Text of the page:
One of only two whites among Boca Raton's 53 garbage collectors has quit his job, saying he was harassed because of his race.
But Jeffrey Annabel's personnel file describes a man with a bad attitude and an even worse attendance record, the city says.
Annabel claims he was unfairly demoted, harassed and forced to quit because he was a white man working in a division dominated by black men.
In late May, Annabel quit, saying that continued harassment by his black supervisors was making him sick to his stomach and that he could no longer endure the abuse.
Annabel, who went full time in 1986, said his supervisors tried to get rid of him for several years by peppering his personnel file with reprimands.
Annabel filed a complaint in February against the city with the U.S. Equal Employment Opportunity Commission, and the investigation is expected to be completed next month.
If the investigation finds merit, the commission will file a lawsuit against the city. To win such a case, the EEOC must show that a reasonable person would find the work environment hostile and that the hostility was based on race.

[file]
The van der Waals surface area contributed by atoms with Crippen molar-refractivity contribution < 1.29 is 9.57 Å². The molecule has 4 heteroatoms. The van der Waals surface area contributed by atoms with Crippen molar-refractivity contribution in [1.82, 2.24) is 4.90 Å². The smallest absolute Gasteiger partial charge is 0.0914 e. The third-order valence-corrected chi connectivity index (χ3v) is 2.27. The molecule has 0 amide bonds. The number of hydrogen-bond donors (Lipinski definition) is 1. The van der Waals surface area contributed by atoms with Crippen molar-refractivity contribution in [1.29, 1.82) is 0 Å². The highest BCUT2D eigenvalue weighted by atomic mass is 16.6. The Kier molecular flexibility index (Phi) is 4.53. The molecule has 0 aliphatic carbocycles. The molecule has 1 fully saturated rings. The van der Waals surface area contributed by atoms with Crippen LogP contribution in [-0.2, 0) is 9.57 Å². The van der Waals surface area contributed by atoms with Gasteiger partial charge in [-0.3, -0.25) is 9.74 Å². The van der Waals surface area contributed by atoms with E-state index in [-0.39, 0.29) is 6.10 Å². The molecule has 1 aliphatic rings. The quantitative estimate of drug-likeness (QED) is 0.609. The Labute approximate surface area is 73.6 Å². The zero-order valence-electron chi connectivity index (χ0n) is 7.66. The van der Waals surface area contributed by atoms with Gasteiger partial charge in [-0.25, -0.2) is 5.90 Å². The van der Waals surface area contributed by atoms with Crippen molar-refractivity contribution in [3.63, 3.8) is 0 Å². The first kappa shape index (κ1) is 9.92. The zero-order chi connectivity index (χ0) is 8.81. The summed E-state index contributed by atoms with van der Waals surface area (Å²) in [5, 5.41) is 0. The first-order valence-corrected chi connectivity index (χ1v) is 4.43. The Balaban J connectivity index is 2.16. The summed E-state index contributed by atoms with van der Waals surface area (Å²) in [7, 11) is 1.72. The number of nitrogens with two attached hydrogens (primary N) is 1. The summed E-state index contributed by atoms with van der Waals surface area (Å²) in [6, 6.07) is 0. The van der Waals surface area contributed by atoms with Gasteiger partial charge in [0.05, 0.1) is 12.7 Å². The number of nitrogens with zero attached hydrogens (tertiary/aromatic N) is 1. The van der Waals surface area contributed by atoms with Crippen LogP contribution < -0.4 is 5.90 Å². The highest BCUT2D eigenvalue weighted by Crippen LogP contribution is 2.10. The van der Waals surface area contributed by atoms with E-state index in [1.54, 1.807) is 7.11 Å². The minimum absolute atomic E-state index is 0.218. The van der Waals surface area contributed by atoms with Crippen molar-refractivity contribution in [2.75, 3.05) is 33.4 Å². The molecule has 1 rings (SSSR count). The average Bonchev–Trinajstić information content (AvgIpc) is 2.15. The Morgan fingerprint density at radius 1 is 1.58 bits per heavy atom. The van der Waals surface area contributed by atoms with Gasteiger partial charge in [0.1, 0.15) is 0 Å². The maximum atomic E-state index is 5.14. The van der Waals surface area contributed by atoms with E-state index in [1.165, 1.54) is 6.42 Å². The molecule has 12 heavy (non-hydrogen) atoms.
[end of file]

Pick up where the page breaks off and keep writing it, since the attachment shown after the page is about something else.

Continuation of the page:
City Manager Richard Witker said that Annabel was treated fairly but declined to discuss the case in depth. Commission officials declined to discuss the case.
Annabel cites instances such as his demotion from his driver's position in 1990 after a minor accident. Other drivers have had accidents without being demoted, he said.
He received a written reprimand for not collecting some palm fronds, even though the other men on the truck were not reprimanded and everyone was told by the driver to leave the fronds alone, he said.
Wanda Stimpson, business agent for the International Brotherhood of Firemen and Oilers, which represents the city's garbage collectors, said she is convinced Annabel's supervisors were harassing him.
"People were told to jerk Jeff's chain," she said. "I definitely think he was treated unfairly."